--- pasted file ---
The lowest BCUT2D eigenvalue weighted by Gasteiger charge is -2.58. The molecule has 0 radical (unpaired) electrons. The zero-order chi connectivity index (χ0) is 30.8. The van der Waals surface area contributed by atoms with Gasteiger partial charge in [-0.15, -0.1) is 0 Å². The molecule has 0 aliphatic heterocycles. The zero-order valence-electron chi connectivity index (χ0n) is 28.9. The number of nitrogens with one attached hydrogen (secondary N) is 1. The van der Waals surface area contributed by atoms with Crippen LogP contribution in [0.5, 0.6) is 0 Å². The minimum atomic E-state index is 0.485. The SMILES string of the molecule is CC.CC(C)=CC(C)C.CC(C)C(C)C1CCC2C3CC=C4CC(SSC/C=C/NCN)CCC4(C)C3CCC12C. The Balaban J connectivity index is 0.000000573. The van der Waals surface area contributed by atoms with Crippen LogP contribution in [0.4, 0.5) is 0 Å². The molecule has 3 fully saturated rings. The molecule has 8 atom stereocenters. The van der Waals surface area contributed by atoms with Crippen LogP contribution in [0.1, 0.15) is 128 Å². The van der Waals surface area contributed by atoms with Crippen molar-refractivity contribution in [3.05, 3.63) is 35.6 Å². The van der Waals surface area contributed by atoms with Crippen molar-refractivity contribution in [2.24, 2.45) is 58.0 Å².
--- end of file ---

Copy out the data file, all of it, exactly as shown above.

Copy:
The lowest BCUT2D eigenvalue weighted by Gasteiger charge is -2.58. The molecule has 0 radical (unpaired) electrons. The zero-order chi connectivity index (χ0) is 30.8. The van der Waals surface area contributed by atoms with Gasteiger partial charge in [-0.15, -0.1) is 0 Å². The molecule has 0 aliphatic heterocycles. The zero-order valence-electron chi connectivity index (χ0n) is 28.9. The number of nitrogens with one attached hydrogen (secondary N) is 1. The van der Waals surface area contributed by atoms with Crippen LogP contribution in [0.5, 0.6) is 0 Å². The minimum atomic E-state index is 0.485. The SMILES string of the molecule is CC.CC(C)=CC(C)C.CC(C)C(C)C1CCC2C3CC=C4CC(SSC/C=C/NCN)CCC4(C)C3CCC12C. The Balaban J connectivity index is 0.000000573. The van der Waals surface area contributed by atoms with Crippen LogP contribution in [0.4, 0.5) is 0 Å². The molecule has 3 fully saturated rings. The molecule has 8 atom stereocenters. The van der Waals surface area contributed by atoms with Crippen LogP contribution in [0.1, 0.15) is 128 Å². The van der Waals surface area contributed by atoms with Crippen molar-refractivity contribution in [3.05, 3.63) is 35.6 Å². The van der Waals surface area contributed by atoms with Crippen molar-refractivity contribution in [2.24, 2.45) is 58.0 Å².